Trump Administration staying safely away from the 'slippery slope' of peace
If there is one thing that scares Washington more than anything else is an uncontrolled outbreak of peace.
A declaration to end the 1950-53 Korea War could be a “slippery slope” to questioning the need for the U.S. troop presence in South Korea, the deputy head of the U.N. Command overseeing the Korean armistice said on Friday, ahead of new talks between Washington and Pyongyang.
“You have to question why North Korea is pushing so hard for that end-of-war declaration,” he told an event at Washington’s Carnegie Institute for International Peace.
Why, oh why, would anyone want an end to war? It boggles the mind.
“So what could an end-of-war declaration mean? Even if there is no legal basis for it, emotionally people would start to question the presence and the continued existence of the United Nations Command,” he said.
“And it’s a slippery slope then to question the presence of U.S. forces on the peninsula.”
It is indeed a slippery slope that leads to all sorts of dangerous stuff, like an end to an unsustainable empire and more global happiness. I shudder at the thought.
All of this scary peace stuff is being pushed through by our ally South Korea, and US Secretary of State Pompeo is not happy about it one bit.
The US Secretary of State expressed “discontent” with peaceful negotiations between North and South Korea, which signed a military pact during last month’s summit without consulting him.
...One wonders how Korean leaders are supposed to negotiate, given that it was Trump who canceled Pompeo’s scheduled North Korean visit in August, pointing to a lack of progress.
So we refuse to show up to the talks, hoping that will derail the peace talks. The Koreas have the talks anyway, and they come to new agreements without getting our approval beforehand.
And what a coincidence! The peace talks suddenly had a burst of progress when we don't attend them. Curious.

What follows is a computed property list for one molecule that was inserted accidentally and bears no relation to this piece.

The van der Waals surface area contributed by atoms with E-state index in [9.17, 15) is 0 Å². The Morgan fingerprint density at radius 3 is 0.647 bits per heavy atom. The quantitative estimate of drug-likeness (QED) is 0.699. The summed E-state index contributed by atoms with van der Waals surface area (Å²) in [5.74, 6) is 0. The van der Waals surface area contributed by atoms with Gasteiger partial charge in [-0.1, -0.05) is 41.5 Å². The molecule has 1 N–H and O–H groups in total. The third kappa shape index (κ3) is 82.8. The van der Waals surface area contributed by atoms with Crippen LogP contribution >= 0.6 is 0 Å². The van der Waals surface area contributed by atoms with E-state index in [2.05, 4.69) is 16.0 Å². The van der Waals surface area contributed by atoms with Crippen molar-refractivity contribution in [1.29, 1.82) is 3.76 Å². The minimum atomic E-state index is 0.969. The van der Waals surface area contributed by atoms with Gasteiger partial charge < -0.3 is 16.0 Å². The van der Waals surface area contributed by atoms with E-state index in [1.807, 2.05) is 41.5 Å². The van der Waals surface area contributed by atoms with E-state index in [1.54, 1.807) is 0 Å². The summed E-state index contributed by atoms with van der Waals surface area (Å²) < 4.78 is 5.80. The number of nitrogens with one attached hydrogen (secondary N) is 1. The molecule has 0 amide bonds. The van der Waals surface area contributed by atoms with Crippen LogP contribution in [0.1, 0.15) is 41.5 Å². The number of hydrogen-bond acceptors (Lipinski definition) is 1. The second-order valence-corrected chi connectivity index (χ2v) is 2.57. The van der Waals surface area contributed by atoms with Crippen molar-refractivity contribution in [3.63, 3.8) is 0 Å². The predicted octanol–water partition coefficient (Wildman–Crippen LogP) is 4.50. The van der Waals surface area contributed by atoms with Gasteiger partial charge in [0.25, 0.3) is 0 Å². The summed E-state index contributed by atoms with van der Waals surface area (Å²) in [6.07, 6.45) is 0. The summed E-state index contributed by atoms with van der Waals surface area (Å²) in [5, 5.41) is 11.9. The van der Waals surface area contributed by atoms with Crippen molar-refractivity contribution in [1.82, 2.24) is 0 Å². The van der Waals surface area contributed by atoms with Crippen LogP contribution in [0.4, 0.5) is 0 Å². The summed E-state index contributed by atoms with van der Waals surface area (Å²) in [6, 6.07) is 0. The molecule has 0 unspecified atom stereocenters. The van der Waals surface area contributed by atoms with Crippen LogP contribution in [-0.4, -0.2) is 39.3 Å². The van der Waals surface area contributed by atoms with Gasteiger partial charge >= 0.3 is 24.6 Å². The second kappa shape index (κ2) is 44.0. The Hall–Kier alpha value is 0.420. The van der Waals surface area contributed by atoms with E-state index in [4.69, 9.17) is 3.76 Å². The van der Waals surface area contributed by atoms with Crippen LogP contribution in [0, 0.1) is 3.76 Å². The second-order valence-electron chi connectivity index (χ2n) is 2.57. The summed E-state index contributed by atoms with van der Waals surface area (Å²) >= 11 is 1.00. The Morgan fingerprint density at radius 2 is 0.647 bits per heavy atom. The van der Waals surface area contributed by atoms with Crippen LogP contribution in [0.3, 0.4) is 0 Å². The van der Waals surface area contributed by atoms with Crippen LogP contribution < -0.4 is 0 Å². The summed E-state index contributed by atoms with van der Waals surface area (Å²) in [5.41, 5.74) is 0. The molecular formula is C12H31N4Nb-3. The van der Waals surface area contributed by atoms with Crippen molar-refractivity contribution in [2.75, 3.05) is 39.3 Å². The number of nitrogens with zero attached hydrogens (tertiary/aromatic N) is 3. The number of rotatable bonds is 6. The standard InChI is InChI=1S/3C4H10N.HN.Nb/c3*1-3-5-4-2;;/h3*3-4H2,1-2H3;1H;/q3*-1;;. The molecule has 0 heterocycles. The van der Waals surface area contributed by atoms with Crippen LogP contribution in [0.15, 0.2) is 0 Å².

The Trump Administration isn't just not interested in peace. It isn't even interested in talking, period.
Proof of this was on display yesterday.
Matt Lee, a diplomatic reporter for The Associated Press, first asked Palladino whether he could name the American ambassadors in Riyadh and Ankara. When Palladino said he "didn't have that in front of me right now," Lee pressed him.
"The answer is that you don't have an ambassador in either place, right?" Lee asked.
Palladino sidestepped the question, instead insisting that the department has senior career diplomats in both countries. So Lee asked him to name the people who have been nominated to fill the empty ambassadorships.
"Who has been nominated to be the new ambassador to Turkey, and who has been nominated to be the new ambassador to Saudi Arabia? Who are the nominees who are awaiting Senate movement?"
Palladino responded that he didn't know.
"Matt, I don't have that in front of me right now. And — but let me just say these are senior Foreign Service officers that have had full careers, and we're confident in our team's ability," he said.
When Lee tried to ask another question, Palladino cut him off, turning to Fox News for the last question of the briefing.
"Let's go to Fox," he said.
Yes, let's go to Fox for a softball question. Let's ignore the fact that no one has even been nominated for either job of American ambassadors to Turkey or Saudi Arabia.
This is not an unusual situation in the Trump Administration.
In total, 56 countries have no US ambassadors—with vacancies in key places like Mexico, Pakistan, Egypt, Qatar, the UAE, and South Africa.
There is no ambassador even nominated at 25 embassies.
Does anyone remember how the State Department warned against the Trump Administration right before he took office? 60% of the State Departments’ top-ranking career diplomats left under Tillerson, and application for the foreign services dropped by 50%.
It's kind of hard to "lead the free world" when there is no one to talk to. I mean that literally.
“We want to know to whom should we talk,” said one South American diplomat who spoke on condition of anonymity because the diplomat was not authorized to publicly discuss U.S. policy. “First, you cut everyone at the State Department. Now, after a year of getting to know people at the White House, you’re changing everything again.”
“I can point you to a half-dozen Latin American ambassadors here in Washington with whom I routinely speak who all, using the great Yiddish word, kvetch, tell me there is no one to talk to at State,” said Feeley, a career member of the foreign service who served as ambassador to Panama until March.
...In fact, of 716 “key positions” requiring Senate confirmation, 157 have no nominee and 187 have been nominated, but not confirmed
It's impossible to talk peace if there is no one to talk to.